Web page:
Historical Figures Who Allegedly Died on the Toilet
England was a complicated place in 1016, with Saxons and Vikings controlling different parts of the country and no end of invasions, assassinations and wars.
Edmund Ironside was the son of Ethelred the Unready, the famously cowardly and useless king of England. Ethelred has gone down in history as one of the worse kings ever. Under Ethelred, the expression “Danegeld” came into the language, as the money that Ethelred paid to stop the Vikings taking over his kingdom. Ethelred paid but the invaders unsurprisingly wanted more.
In response Ethelred ordered the 1002 St Brice’s Day massacre of Scandinavian settlers across England. For some reason, this didn't go down well in Denmark, prompting the invasion of 1003 led by Sweyn Forkbeard. Ethelred escaped London, ordering his troops to pull down the bridge as they sailed up the river, this event believed to be the inspiration for the children's song "London Bridge is Falling Down". However, Sweyn died suddenly, and Ethelred returned to power. The Danes invaded again the following year led by Sweyn’s son Canute or Cnut depending on your sensibilities, who has gone down in history as the guy who tried to turn back the tide. This was intended to show his humility and lack of divine powers to sycophantic courtiers, but most people assume that he thought he was God.
In 1016, Ironside was sitting on the toilet when an assassin, hiding in the pit below, thrust his longsword up the king’s back passage and killed him instantly. Needless to say, later assassins found that hiding behind curtains or in cupboards was a much more preferable pre-murder strategy.
Marcus Aurelius Antoninus Augustus was only called Elagabalus after his death. He has one of the worse reputations among the Emperors of Rome, and that’s up against some pretty stiff competition.
Appointing a 14 year old to the highest office of the empire was never going to bode well. With unlimited money and power, Elagabalus became notorious for sex scandal after sex scandal with lovers of both genders. He was married five times, which is quite something for someone who died aged 18.
One of his hobbies was serving his dinner guests exact replicas of the food he was eatig but made of wood or ceramic. Woe betide anyone who complained.
Modern scholars believe he was possibly transgender as he is alleged to have tried to find a Roman physician to fit him with female genitalia. Whatever the truth of this, we do know that his cousin Alexander was tipped to replace him as emperor.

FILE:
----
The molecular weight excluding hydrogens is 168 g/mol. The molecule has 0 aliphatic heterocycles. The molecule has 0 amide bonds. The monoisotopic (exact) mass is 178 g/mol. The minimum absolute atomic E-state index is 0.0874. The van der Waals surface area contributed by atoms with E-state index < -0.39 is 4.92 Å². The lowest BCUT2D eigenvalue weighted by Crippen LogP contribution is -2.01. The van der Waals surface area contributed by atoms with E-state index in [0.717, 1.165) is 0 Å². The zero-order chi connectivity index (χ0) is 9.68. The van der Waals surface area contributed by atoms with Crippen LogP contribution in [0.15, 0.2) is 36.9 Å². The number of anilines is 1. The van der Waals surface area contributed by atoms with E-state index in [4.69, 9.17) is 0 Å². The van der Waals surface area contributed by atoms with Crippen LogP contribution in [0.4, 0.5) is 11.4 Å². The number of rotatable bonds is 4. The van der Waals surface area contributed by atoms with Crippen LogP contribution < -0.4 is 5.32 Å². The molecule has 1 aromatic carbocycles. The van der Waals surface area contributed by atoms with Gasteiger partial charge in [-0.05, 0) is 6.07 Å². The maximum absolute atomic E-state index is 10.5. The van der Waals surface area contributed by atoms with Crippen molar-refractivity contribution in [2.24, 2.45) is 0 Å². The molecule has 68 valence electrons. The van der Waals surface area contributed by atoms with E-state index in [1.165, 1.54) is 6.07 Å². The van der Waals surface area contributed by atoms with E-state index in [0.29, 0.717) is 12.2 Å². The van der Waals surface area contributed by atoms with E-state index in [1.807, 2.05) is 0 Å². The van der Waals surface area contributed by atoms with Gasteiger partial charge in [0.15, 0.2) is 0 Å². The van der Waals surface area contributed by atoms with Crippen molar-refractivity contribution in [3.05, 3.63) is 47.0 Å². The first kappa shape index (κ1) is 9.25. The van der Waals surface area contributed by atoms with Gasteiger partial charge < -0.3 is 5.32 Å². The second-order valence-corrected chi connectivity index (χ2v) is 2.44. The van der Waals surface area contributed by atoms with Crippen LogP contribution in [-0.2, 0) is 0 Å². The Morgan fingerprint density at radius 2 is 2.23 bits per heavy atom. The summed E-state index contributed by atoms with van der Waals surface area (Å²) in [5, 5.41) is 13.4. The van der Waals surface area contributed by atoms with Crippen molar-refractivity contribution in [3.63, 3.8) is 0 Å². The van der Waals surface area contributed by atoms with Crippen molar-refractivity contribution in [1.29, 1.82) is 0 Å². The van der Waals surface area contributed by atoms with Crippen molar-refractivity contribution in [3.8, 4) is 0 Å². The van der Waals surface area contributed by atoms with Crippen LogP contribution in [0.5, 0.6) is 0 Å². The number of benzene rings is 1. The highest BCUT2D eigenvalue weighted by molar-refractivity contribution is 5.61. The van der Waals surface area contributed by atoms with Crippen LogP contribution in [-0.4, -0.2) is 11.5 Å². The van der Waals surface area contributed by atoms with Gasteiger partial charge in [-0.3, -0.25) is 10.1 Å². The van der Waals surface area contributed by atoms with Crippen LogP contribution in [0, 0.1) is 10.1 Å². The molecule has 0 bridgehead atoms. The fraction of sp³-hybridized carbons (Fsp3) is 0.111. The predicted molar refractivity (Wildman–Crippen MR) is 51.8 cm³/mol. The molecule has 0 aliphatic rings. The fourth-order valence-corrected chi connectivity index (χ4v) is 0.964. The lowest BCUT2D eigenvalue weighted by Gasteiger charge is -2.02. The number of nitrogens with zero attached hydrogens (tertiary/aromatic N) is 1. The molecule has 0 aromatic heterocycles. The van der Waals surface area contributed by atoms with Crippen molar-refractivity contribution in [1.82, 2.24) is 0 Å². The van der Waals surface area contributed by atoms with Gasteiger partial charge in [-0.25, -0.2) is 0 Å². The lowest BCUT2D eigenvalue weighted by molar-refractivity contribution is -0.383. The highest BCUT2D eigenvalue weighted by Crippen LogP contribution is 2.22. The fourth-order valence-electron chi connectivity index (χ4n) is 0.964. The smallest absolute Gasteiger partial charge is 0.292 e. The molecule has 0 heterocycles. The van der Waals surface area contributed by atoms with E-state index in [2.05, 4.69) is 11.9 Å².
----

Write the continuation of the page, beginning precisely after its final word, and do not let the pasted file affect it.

After attempting to have Alexander assassinated, in 222 AD, Elagabalus threatened to arrest and execute any of his cousin’s supporters. By now Elagabalus's attitude and behaviour had alienated the entire Praetorian guard, who rose up against him. Elagabalus tried to flee but was found, along with his mother, hiding in the toilet. He and his mother were chopped to bits, their remains thrown down the drain.
Not officially a death on the toilet but because of Kenneth Anger’s book, "Hollywood Babylon", the story is often told as fact.
One of the first successful Latin American film stars, Lupe Valez was born in Mexico and made her debut in the Laurel and Hardy silent short, “Sailors Beware!”. During the 1930’s, with the rise of talkies, (the new phenomenon of movies with sound), Valez became a star, particularly famous for the series of Mexican Spitfire films. Her jealousy and temperament was notorious. She gave co-star Libby Holman a huge black eye during the touring musical of “You Never Know”, attacked her lover, Gary Cooper with a knife, inflicting wounds that needed stitches, then tried to shoot him after their break-up. She then married swimmer and star of the Tarzan films, Johnny Weismuller, and their off-screen fights in private and public were also legendary.
Pregnant by Austrian actor Harald Ramond, Valez took an overdose after their break-up, leaving him a suicide note. The urban legend involves her not taking enough to kill herself, and needing to vomit, she rushed to the bathroom, allegedly slipped on the rug and got jammed head first in the toilet, where she supposedly drowned. However there is no proof of this and the autopsy report showed no sign of vomiting. Still, it’s a much more interesting story than a mundane overdose.
George II of Great Britain
England became Great Britain in 1707 under Queen Anne, who died childless in 1714. With no heirs, the closest family members were in Hanover, Germany and spoke no English, hence the appointment of a prime minister six years later to do all the official stuff George found himself incapable of, which mainly involved pulling Britain out of a huge recession caused by a massive stock market crash. The Georgian era had begun.
George II became king in 1727 upon the death of his father, George I, whom he hated. When he was a boy, George’s mother was imprisoned in Germany by his father after committing adultery. George tried a daring rescue but was caught and sent packing by the guards.
George was popular as a young man, his public profile receiving a boost when he survived an assassination attempt at the Drury Lane Theatre. The last British king to be born abroad, he was also the last British king to lead an army into battle, at the Battle of Dettingen in 1743 during the War of Austrian Succession. He was also the last monarch to be buried at Westminster Abbey.